had his best game of the 2004 season on Saturday against Purdue, catching five passes for 60 yards.

"(The way Henne goes through his progressions)
just shows his level of intelligence of how to play
football," Massaquoi said. "It just shows, I think,
his growth over the whole season. At first, it seemed
like a lot of times he was just looking for Braylon,
but as the season went on, you see Chad looking for
more of the other guys because he got comfortable
with the offense."
Massaquoi's personal development has been nota-
ble, as well. The 6-foot-4, 247-pounder left Allen-
town, Pa., for Ann Arbor in 2001 as a highly-touted
wide receiver. But in 2002, Massaquoi switched to
tight end.
"I think Tim Massaquoi is really a solid guy,"
Michigan coach Lloyd Carr said. "He has a work
ethic, a passion for the game. I think he's made dra-
matic improvements since the day two years ago,
just two years ago over spring practice, he decided
to move to tight end. I think this fall he's playing
his best football.

"It's a different world when you move from out-
side the hash mark to down inside the tackle box,
because you're going to find some nasty people in
there and you'd better want to fight and compete and
block people, and Tim has done a good job of that."
In becoming the steady target that he's proven to
be this year, Massaquoi has immensely improved
his once-suspect hands.
"For me, it's just the hard work I put in in the off-
season and the level of confidence I think I'm play-
ing with right now," Massaquoi said. "Last year, I
didn't have as much confidence as I have this year.
This offseason, I really worked hard on catching the
football with my hands and it's just paying off."
But the junior admits that he's still got a lot to
learn in his remaining time at Michigan.
"I think I can block a lot better and I can run
better routes," Massaquoi said. "I think I can be a
smarter football player - recognizing things at the
line of scrimmage and being able to adjust."

Utes in line for BCS bowl appearance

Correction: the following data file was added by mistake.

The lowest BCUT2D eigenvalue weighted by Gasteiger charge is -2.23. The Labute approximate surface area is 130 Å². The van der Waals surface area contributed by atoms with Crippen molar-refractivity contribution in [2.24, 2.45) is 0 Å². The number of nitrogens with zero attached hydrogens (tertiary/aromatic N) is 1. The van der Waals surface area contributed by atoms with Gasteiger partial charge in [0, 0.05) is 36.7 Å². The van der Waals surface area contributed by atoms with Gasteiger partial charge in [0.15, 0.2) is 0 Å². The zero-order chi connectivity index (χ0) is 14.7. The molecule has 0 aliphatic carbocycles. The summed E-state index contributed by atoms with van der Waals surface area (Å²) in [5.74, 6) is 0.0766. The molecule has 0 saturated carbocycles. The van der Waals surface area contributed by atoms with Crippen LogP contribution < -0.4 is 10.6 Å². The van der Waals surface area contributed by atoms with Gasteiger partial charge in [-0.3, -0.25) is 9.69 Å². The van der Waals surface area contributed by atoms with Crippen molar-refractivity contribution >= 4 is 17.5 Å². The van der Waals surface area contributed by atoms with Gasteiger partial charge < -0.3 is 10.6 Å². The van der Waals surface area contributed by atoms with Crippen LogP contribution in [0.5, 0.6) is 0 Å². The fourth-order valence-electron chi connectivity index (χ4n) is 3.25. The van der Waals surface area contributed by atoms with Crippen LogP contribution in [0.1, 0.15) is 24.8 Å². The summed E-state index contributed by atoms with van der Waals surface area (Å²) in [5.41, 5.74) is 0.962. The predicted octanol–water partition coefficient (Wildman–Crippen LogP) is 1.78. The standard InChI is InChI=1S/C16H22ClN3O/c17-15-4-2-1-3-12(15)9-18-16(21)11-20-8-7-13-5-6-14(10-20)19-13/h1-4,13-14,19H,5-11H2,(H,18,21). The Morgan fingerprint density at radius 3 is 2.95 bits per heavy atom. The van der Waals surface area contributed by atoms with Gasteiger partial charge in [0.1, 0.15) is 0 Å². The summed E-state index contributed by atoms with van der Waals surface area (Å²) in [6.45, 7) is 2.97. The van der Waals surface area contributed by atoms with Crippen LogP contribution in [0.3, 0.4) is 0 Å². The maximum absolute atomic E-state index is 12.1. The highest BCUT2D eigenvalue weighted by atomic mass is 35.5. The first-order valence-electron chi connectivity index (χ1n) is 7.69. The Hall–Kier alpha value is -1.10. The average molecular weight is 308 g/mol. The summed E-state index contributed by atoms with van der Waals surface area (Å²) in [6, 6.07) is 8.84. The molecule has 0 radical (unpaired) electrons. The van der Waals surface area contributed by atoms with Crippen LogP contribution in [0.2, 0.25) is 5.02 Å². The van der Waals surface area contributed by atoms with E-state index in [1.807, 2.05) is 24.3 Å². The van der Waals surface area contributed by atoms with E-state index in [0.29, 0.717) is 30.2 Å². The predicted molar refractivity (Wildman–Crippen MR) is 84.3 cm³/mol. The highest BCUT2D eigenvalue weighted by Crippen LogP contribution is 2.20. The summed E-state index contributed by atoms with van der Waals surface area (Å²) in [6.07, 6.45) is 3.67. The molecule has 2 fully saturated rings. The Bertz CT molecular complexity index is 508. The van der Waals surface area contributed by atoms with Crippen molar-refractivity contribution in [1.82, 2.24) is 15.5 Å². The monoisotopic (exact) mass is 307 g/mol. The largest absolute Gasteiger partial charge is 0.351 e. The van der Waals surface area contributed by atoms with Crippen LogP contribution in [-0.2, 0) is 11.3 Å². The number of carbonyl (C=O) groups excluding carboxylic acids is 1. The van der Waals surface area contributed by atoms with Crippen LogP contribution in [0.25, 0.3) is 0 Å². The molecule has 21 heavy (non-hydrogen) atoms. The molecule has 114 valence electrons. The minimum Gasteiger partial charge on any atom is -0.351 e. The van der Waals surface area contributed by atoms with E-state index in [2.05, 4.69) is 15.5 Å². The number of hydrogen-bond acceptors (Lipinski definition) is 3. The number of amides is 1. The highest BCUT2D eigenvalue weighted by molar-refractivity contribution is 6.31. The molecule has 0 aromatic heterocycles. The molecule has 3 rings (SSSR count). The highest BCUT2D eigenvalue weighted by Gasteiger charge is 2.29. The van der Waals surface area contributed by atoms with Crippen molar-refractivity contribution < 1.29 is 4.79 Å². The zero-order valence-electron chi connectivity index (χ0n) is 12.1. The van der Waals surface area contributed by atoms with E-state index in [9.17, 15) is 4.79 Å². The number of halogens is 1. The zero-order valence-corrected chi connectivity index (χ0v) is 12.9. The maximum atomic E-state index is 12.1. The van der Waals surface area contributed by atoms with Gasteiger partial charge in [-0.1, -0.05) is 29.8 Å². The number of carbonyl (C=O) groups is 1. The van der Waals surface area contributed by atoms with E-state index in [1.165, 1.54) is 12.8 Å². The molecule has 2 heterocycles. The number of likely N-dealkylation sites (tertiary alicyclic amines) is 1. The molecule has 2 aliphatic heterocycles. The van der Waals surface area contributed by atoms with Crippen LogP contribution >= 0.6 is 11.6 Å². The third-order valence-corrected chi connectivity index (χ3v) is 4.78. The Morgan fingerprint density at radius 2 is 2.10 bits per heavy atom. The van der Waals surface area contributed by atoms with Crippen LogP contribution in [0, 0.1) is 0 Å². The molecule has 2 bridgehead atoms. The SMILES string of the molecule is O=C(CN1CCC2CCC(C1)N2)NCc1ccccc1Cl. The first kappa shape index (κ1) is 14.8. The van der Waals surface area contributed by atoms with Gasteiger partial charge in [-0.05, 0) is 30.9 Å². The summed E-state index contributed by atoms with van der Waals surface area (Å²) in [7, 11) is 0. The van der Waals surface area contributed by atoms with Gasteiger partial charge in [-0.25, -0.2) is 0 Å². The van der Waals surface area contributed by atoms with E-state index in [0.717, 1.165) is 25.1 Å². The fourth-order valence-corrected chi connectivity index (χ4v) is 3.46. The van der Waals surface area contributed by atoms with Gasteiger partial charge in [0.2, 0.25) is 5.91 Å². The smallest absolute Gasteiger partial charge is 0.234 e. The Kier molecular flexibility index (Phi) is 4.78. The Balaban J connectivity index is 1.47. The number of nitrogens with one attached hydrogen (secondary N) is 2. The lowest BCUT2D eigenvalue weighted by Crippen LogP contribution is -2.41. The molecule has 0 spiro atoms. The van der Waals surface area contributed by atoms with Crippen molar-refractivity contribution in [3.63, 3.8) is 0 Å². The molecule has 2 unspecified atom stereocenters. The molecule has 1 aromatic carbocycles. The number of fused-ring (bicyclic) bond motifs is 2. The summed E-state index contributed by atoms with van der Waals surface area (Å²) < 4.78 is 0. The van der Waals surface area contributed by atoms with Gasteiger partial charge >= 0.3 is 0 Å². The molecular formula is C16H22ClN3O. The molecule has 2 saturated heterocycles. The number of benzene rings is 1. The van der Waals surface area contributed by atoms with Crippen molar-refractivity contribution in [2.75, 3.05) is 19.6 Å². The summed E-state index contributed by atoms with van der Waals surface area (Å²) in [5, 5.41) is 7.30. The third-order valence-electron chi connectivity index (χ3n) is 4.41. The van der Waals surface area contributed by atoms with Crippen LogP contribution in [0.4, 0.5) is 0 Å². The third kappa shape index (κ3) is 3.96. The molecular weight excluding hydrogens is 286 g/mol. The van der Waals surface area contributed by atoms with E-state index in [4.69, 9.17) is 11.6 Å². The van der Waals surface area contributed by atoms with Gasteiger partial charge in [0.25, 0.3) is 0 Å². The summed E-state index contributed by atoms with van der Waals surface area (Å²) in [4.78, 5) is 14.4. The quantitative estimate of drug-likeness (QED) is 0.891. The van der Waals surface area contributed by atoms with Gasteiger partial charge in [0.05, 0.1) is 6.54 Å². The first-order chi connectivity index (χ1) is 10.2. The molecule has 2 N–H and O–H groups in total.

The Associated Press
. Oklahoma and Utah moved into
premium positions in the Bowl
Championship Series standings that
were released yesterday.
The Sooners are in second place,
jumping ahead of Miami after the
BCS standings debuted last week
with Oklahoma surprisingly in third.
Southern Cal. remains in first
place with a grade of .9843. Oklaho-
ma's grade is .9325 and Miami is now
third at .9239.
The top two teams in the final BCS
standings will meet in the Orange
Bowl on Jan. 4.
Utah is now sixth, a position that
would guarantee the Utes a spot in
one of the other three big-money
bowls if they can hold on to it.
"I think it's great," Utes coach
Urban Meyer said.
He found out about his team's small
but important jump from seventh to

sixth from his wife, who left him a
phone message.
"Her comment on this message - I
didn't get to talk to her - was 'Hey
you're No. 6. Make sure you stay there.
That's really great coaching,' " he said.
"I'm glad she's cleared that up.
"Honestly, if we were eight or nine,
it's, let's go. Let's go play."
A top-six finish in the BCS stand-
ings guarantees a spot in either the
Orange, Fiesta, Rose or Sugar bowls,
each with payouts of over $14 mil-
lion. To even be considered for a BCS
bid, a top-12 finish is required.
Utah is trying to become the first
team to play in a BCS game from a con-
ference outside the six leagues - Atlan-
tic Coast Conference, Big East, Big Ten,
Big 12, Pac-14, Southeastern Confer-
ence - that have automatic berths.
The Utes (7-0) are one of seven Divi-
sion I-A teams with perfect records.
They beat Mountain West Conference
rival UNLV 63-28 on Saturday.

Boise State, the other unbeaten
from a mid-major conference, moved
up a spot from last week to 13th.
The BCS is using a new formula
that relies more on The Associated
Press Top 25 and ESPN/USA Today
coaches poll than ever before. The
Sooners have been No. 2 in both polls
all season but trailed close behind
Miami last week in the BCS stand-
ings because of their relatively weak
computer ranking.
A compilation of six computers
are used to determine one-third of
a team's BCS grade, with a team's
highest and lowest computer rank-
ings thrown out.
Oklahoma beat Kansas 41-10 last Sat-
urday, which helped improve its ranking
in the computers from fifth to fourth.
Miami has the top computer ranking,
just ahead of Southern Cal., which is No.
1 in both polls by a large margin. The
Hurricanes are No. 4 in the AP media
poll and No. 3 in the coaches poll.
"There's a lot of football left. We
do not have a lot of control over it,
other than winning, and we feel the
BCS formula will take care of itself,"
Miami coach Larry Coker said. "We
will continue to play as hard as we
can to win our games, and that's all

we can really do."
Auburn (.8983) is
BCS standings and
(.7759) is fifth.

fourth in the
Florida State


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Freshman running back Mike Hart ran for 206 yards against Purdue.